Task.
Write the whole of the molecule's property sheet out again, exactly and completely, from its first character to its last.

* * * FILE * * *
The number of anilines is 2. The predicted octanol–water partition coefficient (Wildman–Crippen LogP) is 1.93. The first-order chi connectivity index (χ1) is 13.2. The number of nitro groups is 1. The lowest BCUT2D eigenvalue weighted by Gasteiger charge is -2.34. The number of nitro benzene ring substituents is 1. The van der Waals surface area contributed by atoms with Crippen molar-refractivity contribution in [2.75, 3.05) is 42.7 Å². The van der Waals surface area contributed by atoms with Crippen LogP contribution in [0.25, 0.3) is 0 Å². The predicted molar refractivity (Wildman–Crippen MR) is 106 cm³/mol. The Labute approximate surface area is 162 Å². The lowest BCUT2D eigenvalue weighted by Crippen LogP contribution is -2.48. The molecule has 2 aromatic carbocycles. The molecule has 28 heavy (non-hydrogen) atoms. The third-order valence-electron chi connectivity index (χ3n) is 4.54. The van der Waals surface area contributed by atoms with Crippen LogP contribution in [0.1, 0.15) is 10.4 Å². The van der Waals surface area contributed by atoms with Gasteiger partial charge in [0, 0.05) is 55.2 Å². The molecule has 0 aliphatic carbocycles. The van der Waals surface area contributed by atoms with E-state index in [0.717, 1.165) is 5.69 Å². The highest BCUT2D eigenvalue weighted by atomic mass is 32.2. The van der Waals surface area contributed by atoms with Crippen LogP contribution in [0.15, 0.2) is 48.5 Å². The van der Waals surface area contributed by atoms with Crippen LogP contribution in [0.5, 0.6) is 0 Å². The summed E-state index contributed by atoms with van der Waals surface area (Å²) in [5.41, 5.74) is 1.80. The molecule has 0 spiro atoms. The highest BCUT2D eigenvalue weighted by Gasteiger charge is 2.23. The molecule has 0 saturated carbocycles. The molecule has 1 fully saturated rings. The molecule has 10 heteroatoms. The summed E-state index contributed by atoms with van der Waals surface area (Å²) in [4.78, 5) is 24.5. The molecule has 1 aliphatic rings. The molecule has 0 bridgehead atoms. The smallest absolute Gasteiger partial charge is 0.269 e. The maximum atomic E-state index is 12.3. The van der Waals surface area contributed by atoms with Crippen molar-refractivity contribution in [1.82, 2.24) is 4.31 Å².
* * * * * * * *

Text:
The number of anilines is 2. The predicted octanol–water partition coefficient (Wildman–Crippen LogP) is 1.93. The first-order chi connectivity index (χ1) is 13.2. The number of nitro groups is 1. The lowest BCUT2D eigenvalue weighted by Gasteiger charge is -2.34. The number of nitro benzene ring substituents is 1. The van der Waals surface area contributed by atoms with Crippen molar-refractivity contribution in [2.75, 3.05) is 42.7 Å². The van der Waals surface area contributed by atoms with Crippen LogP contribution in [0.25, 0.3) is 0 Å². The predicted molar refractivity (Wildman–Crippen MR) is 106 cm³/mol. The Labute approximate surface area is 162 Å². The lowest BCUT2D eigenvalue weighted by Crippen LogP contribution is -2.48. The molecule has 2 aromatic carbocycles. The molecule has 28 heavy (non-hydrogen) atoms. The third-order valence-electron chi connectivity index (χ3n) is 4.54. The van der Waals surface area contributed by atoms with Crippen LogP contribution in [0.1, 0.15) is 10.4 Å². The van der Waals surface area contributed by atoms with Gasteiger partial charge in [0, 0.05) is 55.2 Å². The molecule has 0 aliphatic carbocycles. The van der Waals surface area contributed by atoms with E-state index in [0.717, 1.165) is 5.69 Å². The highest BCUT2D eigenvalue weighted by atomic mass is 32.2. The van der Waals surface area contributed by atoms with Crippen LogP contribution in [0.15, 0.2) is 48.5 Å². The van der Waals surface area contributed by atoms with Crippen LogP contribution in [0.5, 0.6) is 0 Å². The summed E-state index contributed by atoms with van der Waals surface area (Å²) in [5.41, 5.74) is 1.80. The molecule has 0 spiro atoms. The highest BCUT2D eigenvalue weighted by Gasteiger charge is 2.23. The molecule has 0 saturated carbocycles. The molecule has 1 fully saturated rings. The molecule has 10 heteroatoms. The summed E-state index contributed by atoms with van der Waals surface area (Å²) in [4.78, 5) is 24.5. The molecule has 1 aliphatic rings. The molecule has 0 bridgehead atoms. The smallest absolute Gasteiger partial charge is 0.269 e. The maximum atomic E-state index is 12.3. The van der Waals surface area contributed by atoms with Crippen molar-refractivity contribution in [1.82, 2.24) is 4.31 Å².